The con at the heart of the Atlantic Coast Pipeline

By Robert Zullo

It can’t be said enough, and it’s something that’s easy to lose sight of amid the labyrinthine legal and permitting debates around the Atlantic Coast Pipeline, which could be getting federal approval to start full construction in Virginia any minute now.

The need for Dominion Energy’s 600-mile Atlantic Coast Pipeline is far from proven — certainly not in Virginia — despitethe  propaganda piece extolling the virtues of the project that company CEO, president and CEO Thomas Farrell got published Sunday in the Richmond Times-Dispatch.

Your case should be ironclad before a federal agency gives your company the authority to blast, trench and tunnel your way across 600 miles in three states, trampling on private property rights, national forests and parks, sensitive habitats and waterways and through aquifers remote communities rely on for drinking water.

In fact, the preponderance of evidence points to Dominion being well on its way to foisting a massive con on its 2.5 million ratepayers here, as opponents of the pipeline have warned all along.

Another newspaper editorial page, The Virginian-Pilot, also recently parroted the company line on the project, that the hundreds of landowners and communities along its 600-mile path are the unfortunate eggs that must be broken to cook a reliable, affordable energy omelet for the rest of us.

The only way you can still believe that is if you steadfastly refuse to look behind the curtain.

Dominion will point you to the voluminous work done as part of the Federal Energy Regulatory Commission’s certification process for natural gas projects, but what they won’t tell you is the agency’s review of actual public need is stunningly cursory.

“The shippers on the ACP project supply gas to end users and electric generators, and those shippers have determined that natural gas will be needed and the ACP project is the preferred means of obtaining that gas. We find that the contracts entered into by those shippers are the best evidence that additional gas will be needed in the markets that the ACP project intends to serve,” the commission wrote in its certificate authorizing the project last year.

Who are those shippers? They’re almost all subsidiaries of the energy companies developing the project, which comes with a 14 percent rate of return they’ll try to recoup from their ratepayers.

FERC brushed that aside though.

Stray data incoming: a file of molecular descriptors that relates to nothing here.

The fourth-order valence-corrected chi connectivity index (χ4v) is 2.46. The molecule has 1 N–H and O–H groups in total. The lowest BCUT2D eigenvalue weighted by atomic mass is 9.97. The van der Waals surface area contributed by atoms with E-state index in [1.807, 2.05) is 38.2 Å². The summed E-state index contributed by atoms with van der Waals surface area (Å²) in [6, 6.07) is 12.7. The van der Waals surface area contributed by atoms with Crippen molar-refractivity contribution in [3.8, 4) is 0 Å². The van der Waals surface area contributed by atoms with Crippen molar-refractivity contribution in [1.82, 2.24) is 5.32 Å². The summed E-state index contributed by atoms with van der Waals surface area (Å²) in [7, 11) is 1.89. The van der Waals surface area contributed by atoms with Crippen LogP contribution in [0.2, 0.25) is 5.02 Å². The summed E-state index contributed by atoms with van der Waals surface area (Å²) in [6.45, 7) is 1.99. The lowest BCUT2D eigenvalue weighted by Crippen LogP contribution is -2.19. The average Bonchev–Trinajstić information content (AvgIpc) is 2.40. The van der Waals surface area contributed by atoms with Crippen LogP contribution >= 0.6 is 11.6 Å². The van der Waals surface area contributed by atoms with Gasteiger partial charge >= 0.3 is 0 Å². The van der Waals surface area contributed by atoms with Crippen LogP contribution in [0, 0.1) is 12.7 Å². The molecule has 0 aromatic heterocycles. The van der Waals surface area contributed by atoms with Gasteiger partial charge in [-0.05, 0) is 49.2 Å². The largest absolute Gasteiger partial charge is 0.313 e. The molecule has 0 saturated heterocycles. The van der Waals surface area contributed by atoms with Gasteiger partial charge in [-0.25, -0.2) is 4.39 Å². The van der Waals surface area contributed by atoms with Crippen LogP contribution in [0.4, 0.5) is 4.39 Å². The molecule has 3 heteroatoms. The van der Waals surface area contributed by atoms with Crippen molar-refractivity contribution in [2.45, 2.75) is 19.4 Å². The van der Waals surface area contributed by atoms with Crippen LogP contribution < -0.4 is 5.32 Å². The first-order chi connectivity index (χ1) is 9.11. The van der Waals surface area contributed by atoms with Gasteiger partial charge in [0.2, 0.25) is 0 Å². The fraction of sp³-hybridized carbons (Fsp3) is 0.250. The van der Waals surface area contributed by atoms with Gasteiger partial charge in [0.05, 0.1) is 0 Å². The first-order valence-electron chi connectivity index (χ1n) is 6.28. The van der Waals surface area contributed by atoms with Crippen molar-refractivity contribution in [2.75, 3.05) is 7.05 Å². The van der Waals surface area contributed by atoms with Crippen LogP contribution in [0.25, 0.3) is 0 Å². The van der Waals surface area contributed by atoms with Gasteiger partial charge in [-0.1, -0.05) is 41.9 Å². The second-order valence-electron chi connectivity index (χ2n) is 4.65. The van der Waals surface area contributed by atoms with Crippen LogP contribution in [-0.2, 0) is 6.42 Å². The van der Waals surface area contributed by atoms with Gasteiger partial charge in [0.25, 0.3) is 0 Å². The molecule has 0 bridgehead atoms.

“The fact that five of the six shippers on the ACP project are affiliated with the project’s sponsors does not require the commission to look behind the precedent agreements to evaluate project need,” the certificate says.

Because it has basically become a rubber stamp for an industry that is on a wild overbuilding spree, FERC is currently in the midst of a lengthy processto review how it evaluates pipeline projects.

It’s become so out of whack, in fact, that politicians from different sides of the ideological divide, from Democratic Virginia Sen. Tim Kaine to U.S. Rep. Morgan Griffith, R-9th, have introduced legislation to reform the FERC’s pipeline approval procedures.

The agency has also shown itself toothless in trying to combine or modify duplicative or dubiously justified projects like the Atlantic Coast and Mountain Valley pipelines, evidenced by FERC Commissioner Cheryl LaFleur’srare dissenton the projects.

“My balancing determination was heavily influenced by similarities in their respective routes, impact and timing. ACP and MVP are proposed to be built in the same region with certain segments located in close geographic proximity. … Both projects appear to be receiving gas from the same location, and both deliver gas that can reach some common destination markets,” LaFleur wrote. “I am particularly troubled by the approval of these projects because I believe that the records demonstrate that there may be alternative approaches that could provide significant environmental advantages over their construction as proposed.”

The commission staff looked at a merger of the two projects, but ultimately dismissed the idea.

“Commission staff eliminated this alternative from further consideration because it failed to meet the project’s objectives, in particular that it would ‘result in a significant delay to the delivery of the 3.44 Bcf/d of natural gas to the proposed customers of both ACP and MVP’ due to the significant time for the planning and design that would be necessary to develop a revised project proposal,” according to LaFleur’s dissent.

Translation: We didn’t make them do it because the pipeline companies didn’t want to. However, ACP did appear to get some credit from LaFleur for at least taking the trouble to sign up subsidiaries, which is more than MVP did.

She noted that while “Mountain Valley has entered into precedent agreements with two end users … for approximately 13 percent of the MVP project capacity, the ultimate destination for the remaining gas will be determined by price differentials in the Northeast, Mid-Atlantic, and Southeast markets, and thus, is unknown.”

Still in need of something to read?

The story above is an abbreviated version of something that first appeared in The Virginia Mercury.  It is an online publication that mostly covers happenings in Virginia, including the Atlantic Coast Pipeline and the Mountain Valley Pipeline. For one perspective on the pipeline approval process, issues it raises, etc. check it out.  Three pipeline stories (including the full version of the one above)  appear here:


There will probably be more in the future.